Introducing my Quarterly Report
When I came to Binghamton last January, I stressed that I wanted my leadership to be open, inclusive and results oriented. This Quarterly Report is designed to help us communicate Binghamton University’s achievements and strategic directions and be a place for documenting the many changes taking place on campus.
With 15,000 students, nearly 900 faculty and 1,600 non-teaching employees, Binghamton University is a large and complex institution, and this Report captures the range of our activities in a way that is accessible and informative. It highlights the activities of the President’s Office and brings together information about significant projects under way in each of the administrative divisions — academic affairs, administration, external affairs, student affairs, and research, as well as intercollegiate athletics. As you navigate around this report, I expect you will be as proud of our accomplishments as I am.
Let me now update you on the activities of the President’s Office over the last six months, focusing on four key areas:
- Building a Team
- University Growth
- Research and Economic Development
My highest priorities during my first six months at Binghamton have been to learn all I can about our great University and to begin developing a strategic plan — or Road Map — that will move us in the direction of being the Premier Public University of the 21st Century. Since arriving at Binghamton, I have met with every division, department and unit on campus, as well as with numerous student, alumni and community groups. These conversations have helped me identify the strategic areas that will be the focus of the Road Map:
- academic excellence
- advancing learning
- community engagement
- creative activities
We are now forming teams to develop strategic initiatives based on these topics. More than 300 people have agreed to serve as Road Map volunteers and my staff is conducting research to help guide the process. The teams will formally begin their duties following a kickoff event in September.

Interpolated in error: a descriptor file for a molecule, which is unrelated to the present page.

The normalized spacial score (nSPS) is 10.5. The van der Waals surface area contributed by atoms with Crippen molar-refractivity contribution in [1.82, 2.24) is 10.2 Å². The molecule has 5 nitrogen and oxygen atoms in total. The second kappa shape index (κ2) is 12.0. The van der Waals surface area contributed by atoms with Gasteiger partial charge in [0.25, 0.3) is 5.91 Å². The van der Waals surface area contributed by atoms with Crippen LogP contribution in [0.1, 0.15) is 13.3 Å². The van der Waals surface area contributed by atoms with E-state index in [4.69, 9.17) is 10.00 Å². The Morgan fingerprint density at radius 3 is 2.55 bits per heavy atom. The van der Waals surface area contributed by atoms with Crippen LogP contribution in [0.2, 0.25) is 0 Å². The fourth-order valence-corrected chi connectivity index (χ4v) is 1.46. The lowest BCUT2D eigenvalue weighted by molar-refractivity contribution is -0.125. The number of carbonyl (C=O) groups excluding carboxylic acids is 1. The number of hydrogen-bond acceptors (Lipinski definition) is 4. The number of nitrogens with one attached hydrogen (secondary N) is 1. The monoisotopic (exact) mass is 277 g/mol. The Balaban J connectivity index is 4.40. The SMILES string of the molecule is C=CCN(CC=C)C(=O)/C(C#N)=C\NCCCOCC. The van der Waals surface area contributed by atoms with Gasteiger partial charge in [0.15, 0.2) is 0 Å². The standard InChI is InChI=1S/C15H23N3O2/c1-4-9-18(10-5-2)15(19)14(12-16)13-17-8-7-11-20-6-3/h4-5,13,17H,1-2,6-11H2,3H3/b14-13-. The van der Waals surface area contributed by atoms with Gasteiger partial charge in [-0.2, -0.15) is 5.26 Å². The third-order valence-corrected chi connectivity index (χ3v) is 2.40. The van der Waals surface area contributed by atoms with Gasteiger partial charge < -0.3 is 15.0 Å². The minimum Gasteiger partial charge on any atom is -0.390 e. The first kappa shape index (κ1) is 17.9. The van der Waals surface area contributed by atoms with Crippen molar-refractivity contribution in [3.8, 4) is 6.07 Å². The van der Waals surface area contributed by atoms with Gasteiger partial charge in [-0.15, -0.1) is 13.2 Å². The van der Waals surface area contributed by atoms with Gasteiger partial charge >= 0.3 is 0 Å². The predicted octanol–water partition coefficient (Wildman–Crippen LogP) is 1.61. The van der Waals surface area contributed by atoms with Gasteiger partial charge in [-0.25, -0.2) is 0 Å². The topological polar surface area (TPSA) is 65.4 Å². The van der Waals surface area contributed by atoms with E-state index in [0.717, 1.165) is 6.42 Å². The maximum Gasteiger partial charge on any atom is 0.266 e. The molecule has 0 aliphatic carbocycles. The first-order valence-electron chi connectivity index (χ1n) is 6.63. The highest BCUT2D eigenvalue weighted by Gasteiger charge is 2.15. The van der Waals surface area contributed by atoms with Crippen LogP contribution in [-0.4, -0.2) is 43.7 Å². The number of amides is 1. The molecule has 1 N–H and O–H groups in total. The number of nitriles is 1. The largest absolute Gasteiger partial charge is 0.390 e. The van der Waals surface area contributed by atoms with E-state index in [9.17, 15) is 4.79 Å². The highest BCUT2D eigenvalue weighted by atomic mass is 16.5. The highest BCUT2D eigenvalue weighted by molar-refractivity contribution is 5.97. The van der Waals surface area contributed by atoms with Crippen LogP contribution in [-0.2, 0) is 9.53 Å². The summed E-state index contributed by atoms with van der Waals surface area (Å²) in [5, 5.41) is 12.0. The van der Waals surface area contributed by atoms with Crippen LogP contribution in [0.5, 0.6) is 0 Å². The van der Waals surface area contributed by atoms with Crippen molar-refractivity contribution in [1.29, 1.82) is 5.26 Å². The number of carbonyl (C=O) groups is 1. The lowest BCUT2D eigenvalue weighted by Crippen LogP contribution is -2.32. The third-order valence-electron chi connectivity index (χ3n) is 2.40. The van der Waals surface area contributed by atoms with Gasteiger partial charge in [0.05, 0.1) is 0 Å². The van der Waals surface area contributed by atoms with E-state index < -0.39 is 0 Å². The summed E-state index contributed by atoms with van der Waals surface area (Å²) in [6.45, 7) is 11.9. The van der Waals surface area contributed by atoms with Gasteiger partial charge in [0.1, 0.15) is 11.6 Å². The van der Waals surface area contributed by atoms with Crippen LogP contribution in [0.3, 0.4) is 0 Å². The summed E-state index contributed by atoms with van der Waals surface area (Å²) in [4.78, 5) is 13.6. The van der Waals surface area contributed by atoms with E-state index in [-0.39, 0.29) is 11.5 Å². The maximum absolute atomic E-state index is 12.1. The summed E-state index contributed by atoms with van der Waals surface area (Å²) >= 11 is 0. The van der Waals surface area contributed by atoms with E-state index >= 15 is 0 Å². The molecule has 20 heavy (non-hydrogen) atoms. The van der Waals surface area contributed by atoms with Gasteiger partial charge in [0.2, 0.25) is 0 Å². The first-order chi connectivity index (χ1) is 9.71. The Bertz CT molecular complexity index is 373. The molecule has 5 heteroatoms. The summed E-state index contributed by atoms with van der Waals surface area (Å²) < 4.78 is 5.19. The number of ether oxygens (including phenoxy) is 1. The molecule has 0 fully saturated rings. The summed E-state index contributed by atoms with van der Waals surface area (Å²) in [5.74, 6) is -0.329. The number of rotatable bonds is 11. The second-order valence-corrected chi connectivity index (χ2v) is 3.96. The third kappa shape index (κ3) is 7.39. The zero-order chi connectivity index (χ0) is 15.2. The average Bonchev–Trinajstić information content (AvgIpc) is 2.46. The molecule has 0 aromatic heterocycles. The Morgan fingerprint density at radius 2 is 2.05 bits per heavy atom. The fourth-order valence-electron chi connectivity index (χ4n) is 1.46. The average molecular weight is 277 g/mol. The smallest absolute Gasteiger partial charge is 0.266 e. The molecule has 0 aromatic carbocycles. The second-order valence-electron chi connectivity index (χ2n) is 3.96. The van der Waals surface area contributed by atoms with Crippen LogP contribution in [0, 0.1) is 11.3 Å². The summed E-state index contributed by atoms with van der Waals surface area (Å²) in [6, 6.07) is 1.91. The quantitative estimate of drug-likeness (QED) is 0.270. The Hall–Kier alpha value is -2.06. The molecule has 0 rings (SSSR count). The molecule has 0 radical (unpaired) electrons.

Building a Team
A second priority has been to fill senior leadership and faculty positions that will be crucial to achieving the Road Map objectives. In May, I was pleased to announce that Donald Nieman, previously the widely respected dean of Harpur College, accepted the position of provost and assumed his new duties on July 1, 2012. Wayne Jones, professor and chair of the Chemistry Department, has been named interim dean of Harpur College while the University undertakes a national search for a permanent dean. In addition, we have hired a new dean of students, April Thompson from Dartmouth College, who will fill a critical role in our Division of Student Affairs. (Read more about Thompson under Student Affairs.)
The University has also hired Tommy Dempsey, formerly head coach at Rider University, to become the Binghamton Bearcats men’s basketball coach, and Matt Dernlan from Clarion University as our new wrestling coach. (Read more about Dempsey and Dernlan under Athletics.)
And as part of our NYSUNY 2020 plan, we hired more than 40 new faculty members, with a net growth in our faculty body of 35.
One of the keys to Binghamton University’s future will be sustained growth of enrollment and research activities. During the past year, Binghamton University has developed its NYSUNY 2020 proposal that addresses both of these concerns. Our plan focuses on increasing enrollment by 2,000 students over the next five years, as well as hiring faculty and support staff to develop new and strengthen existing academic programs. In addition, the University will be constructing a new $70 million Smart Energy Research and Development Facility, which will focus on four areas of discovery: solar and thermoelectric energy harvesting, energy storage technologies, energy efficient electronic systems, and energy management sensor development.